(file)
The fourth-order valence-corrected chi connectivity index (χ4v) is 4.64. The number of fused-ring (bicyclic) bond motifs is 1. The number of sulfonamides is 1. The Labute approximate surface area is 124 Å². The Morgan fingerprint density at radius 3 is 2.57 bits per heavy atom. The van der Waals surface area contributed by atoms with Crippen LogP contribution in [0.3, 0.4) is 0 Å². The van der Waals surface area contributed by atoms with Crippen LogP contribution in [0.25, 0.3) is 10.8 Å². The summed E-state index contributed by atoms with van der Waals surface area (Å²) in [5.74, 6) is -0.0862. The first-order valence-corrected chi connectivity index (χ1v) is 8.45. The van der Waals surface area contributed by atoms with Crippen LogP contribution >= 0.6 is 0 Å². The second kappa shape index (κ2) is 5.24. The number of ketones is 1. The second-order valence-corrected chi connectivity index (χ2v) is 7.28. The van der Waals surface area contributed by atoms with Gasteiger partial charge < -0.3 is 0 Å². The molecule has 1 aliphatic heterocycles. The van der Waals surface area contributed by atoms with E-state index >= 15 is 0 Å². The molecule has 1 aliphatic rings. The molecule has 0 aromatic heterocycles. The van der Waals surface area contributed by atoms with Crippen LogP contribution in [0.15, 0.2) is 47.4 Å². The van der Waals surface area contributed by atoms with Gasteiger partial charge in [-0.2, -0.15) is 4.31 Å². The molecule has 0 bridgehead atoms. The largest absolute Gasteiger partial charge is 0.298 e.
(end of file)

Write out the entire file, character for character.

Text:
The fourth-order valence-corrected chi connectivity index (χ4v) is 4.64. The number of fused-ring (bicyclic) bond motifs is 1. The number of sulfonamides is 1. The Labute approximate surface area is 124 Å². The Morgan fingerprint density at radius 3 is 2.57 bits per heavy atom. The van der Waals surface area contributed by atoms with Crippen LogP contribution in [0.3, 0.4) is 0 Å². The van der Waals surface area contributed by atoms with Crippen LogP contribution in [0.25, 0.3) is 10.8 Å². The summed E-state index contributed by atoms with van der Waals surface area (Å²) in [5.74, 6) is -0.0862. The first-order valence-corrected chi connectivity index (χ1v) is 8.45. The van der Waals surface area contributed by atoms with Crippen LogP contribution >= 0.6 is 0 Å². The second kappa shape index (κ2) is 5.24. The number of ketones is 1. The second-order valence-corrected chi connectivity index (χ2v) is 7.28. The van der Waals surface area contributed by atoms with Gasteiger partial charge < -0.3 is 0 Å². The molecule has 1 aliphatic heterocycles. The van der Waals surface area contributed by atoms with E-state index >= 15 is 0 Å². The molecule has 1 aliphatic rings. The molecule has 0 aromatic heterocycles. The van der Waals surface area contributed by atoms with Crippen LogP contribution in [0.15, 0.2) is 47.4 Å². The van der Waals surface area contributed by atoms with Gasteiger partial charge in [-0.2, -0.15) is 4.31 Å². The molecule has 0 bridgehead atoms. The largest absolute Gasteiger partial charge is 0.298 e.